The energy sector is of relevance to addressing the economic crisis as it directly affects all the sectors that contribute to the GDP growth rate. According to Pakistan Business Council Chairman, Sikandar Mustafa Khan, the energy crisis has retarded Pakistan’s GDP growth rate by three to four percent and additionally deterred substantial local and foreign investments (The Nation 2013).
The IMF wants Pakistan to reduce its fiscal deficit by cutting energy subsidies that consume 2 percent of GDP per year. Pakistan sells its power for 9 rupees per unit whereas the cost of production is at 12 rupees (Houreld 2013). However, the removal of energy subsidies could disproportionately affect the poor unless they are accompanied by energy sector restructuring and reform, which the IMF does not clearly spell out.
Roughly, only 1 percent of the country’s population pays income tax (Hashim 2013). Pakistan’s tax to GDP ratio after 64 years is below 10 % of GDP, amongst the lowest in the world (Ahmed 2012). The IMF wants Pakistan to broaden its tax base; this move has been committed to by the PML-N (PML-N 2013) in its manifesto where it states that it will collect agricultural taxes that provinces have largely ignored. This move could bring strong opposition from the powerful landowners, many of whom constitute the PML-N primary vote base. The fact that the collection of the agricultural taxes will be difficult is further corroborated by the absent articulation of a practical method to organize and implement this collection. Further, tax on agriculture should be structured so that a majority falls on the rich landowners and not the small producers, which the IMF does not clearly spell out.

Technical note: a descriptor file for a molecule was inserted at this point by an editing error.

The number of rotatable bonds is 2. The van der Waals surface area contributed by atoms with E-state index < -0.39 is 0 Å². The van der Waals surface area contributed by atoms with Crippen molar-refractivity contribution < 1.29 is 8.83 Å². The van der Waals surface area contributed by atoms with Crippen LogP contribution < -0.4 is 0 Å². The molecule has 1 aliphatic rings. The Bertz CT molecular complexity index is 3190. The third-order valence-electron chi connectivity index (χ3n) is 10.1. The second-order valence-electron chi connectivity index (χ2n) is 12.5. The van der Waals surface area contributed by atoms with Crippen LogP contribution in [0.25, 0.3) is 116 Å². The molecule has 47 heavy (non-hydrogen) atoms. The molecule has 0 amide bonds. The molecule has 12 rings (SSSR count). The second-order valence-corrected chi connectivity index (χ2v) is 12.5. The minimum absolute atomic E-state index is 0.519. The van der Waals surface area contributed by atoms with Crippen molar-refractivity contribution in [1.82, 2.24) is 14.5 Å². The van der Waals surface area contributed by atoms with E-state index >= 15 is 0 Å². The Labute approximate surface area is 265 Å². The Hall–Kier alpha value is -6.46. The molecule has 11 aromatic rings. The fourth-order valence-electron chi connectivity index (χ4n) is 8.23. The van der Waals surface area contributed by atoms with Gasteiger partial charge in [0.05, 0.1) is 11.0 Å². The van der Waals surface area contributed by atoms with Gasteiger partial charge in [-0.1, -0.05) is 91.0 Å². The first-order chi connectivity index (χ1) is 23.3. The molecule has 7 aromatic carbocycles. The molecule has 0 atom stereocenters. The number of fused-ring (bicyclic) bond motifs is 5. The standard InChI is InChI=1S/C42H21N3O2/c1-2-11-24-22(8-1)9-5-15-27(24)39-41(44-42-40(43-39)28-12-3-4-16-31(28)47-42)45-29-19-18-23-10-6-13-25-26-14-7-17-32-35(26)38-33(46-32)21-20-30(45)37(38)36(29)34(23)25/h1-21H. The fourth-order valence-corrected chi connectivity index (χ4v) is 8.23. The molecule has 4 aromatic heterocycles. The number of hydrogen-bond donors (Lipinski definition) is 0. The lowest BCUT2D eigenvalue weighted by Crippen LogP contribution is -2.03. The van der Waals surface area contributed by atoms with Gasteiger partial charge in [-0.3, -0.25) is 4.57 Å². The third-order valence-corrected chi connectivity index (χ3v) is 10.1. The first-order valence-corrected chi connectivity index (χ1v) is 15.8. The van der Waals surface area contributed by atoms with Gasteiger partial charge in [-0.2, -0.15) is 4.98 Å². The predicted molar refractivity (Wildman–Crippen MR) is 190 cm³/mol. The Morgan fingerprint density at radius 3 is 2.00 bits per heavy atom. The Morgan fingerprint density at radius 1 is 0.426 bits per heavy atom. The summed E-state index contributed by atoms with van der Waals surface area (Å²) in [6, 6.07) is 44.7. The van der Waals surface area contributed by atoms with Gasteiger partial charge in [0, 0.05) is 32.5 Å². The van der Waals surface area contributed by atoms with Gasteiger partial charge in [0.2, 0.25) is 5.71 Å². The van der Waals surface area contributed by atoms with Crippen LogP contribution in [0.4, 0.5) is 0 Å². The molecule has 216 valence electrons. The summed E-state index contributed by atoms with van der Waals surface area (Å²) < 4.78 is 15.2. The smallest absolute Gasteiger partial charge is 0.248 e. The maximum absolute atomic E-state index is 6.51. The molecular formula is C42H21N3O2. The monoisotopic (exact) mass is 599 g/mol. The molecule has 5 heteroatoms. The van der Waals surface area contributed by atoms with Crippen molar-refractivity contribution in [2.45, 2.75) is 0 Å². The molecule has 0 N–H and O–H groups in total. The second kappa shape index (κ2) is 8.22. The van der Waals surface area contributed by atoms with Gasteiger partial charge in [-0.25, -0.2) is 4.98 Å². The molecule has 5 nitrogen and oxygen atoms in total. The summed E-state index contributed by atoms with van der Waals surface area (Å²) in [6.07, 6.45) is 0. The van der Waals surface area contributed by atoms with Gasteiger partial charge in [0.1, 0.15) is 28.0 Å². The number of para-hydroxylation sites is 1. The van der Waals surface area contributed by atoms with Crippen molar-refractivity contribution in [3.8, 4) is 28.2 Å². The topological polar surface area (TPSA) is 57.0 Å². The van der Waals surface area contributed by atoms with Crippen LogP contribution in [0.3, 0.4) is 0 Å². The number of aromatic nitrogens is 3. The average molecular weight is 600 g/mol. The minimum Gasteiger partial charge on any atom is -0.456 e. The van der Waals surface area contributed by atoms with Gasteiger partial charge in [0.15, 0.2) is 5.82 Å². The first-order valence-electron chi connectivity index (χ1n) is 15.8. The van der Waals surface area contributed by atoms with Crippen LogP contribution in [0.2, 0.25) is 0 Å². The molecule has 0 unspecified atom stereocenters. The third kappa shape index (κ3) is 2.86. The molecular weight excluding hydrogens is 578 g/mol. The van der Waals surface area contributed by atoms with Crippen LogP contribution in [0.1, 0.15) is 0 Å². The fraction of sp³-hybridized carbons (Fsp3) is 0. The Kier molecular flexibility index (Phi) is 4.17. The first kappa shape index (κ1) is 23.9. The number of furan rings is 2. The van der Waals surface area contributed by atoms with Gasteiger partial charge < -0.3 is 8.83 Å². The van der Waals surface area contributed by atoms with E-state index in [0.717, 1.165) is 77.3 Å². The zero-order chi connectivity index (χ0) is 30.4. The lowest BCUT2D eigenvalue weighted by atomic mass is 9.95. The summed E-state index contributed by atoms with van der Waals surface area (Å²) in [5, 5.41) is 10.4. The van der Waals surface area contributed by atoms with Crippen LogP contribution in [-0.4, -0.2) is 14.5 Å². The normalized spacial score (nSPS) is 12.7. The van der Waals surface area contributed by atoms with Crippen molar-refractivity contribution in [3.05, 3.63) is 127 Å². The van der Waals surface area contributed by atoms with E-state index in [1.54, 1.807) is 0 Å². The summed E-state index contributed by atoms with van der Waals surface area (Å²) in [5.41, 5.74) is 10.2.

Foreign investment is considered beneficial to the economic progress of developing countries as it can be used to finance the gap between savings and investment, resulting in technology transfer, job creation, productivity increase, and competition enhancement (Kobrin 2005, Le and Ataullah 2006, Thomas et al 2008 – in Saqib etc). However, many studies that have examined the impact of FDI on growth point to a reverse trend. In conjunction with this reversal, dependency theory argues that FDI creates monopolies in the industrial sector, which consequently results in under-utilization of domestic resources (Adams 2009 – in Saqib etc). A study by Saqib, Masnoon and Rafique (2013) concludes that Pakistan’s economic performance is negatively affected by FDI whereas its domestic investment has benefited its economy. The study notes that most of the benefits of FDI get diluted by the repatriation of profits to the investor nation, explained by the limited capacity of the host country to absorb the transfer of knowledge and technology for further development.
The conditions of an IMF loan will facilitate FDI in Pakistan’s economy, which may follow the logic of the dependency theory and could negatively influence Pakistan’s economic development.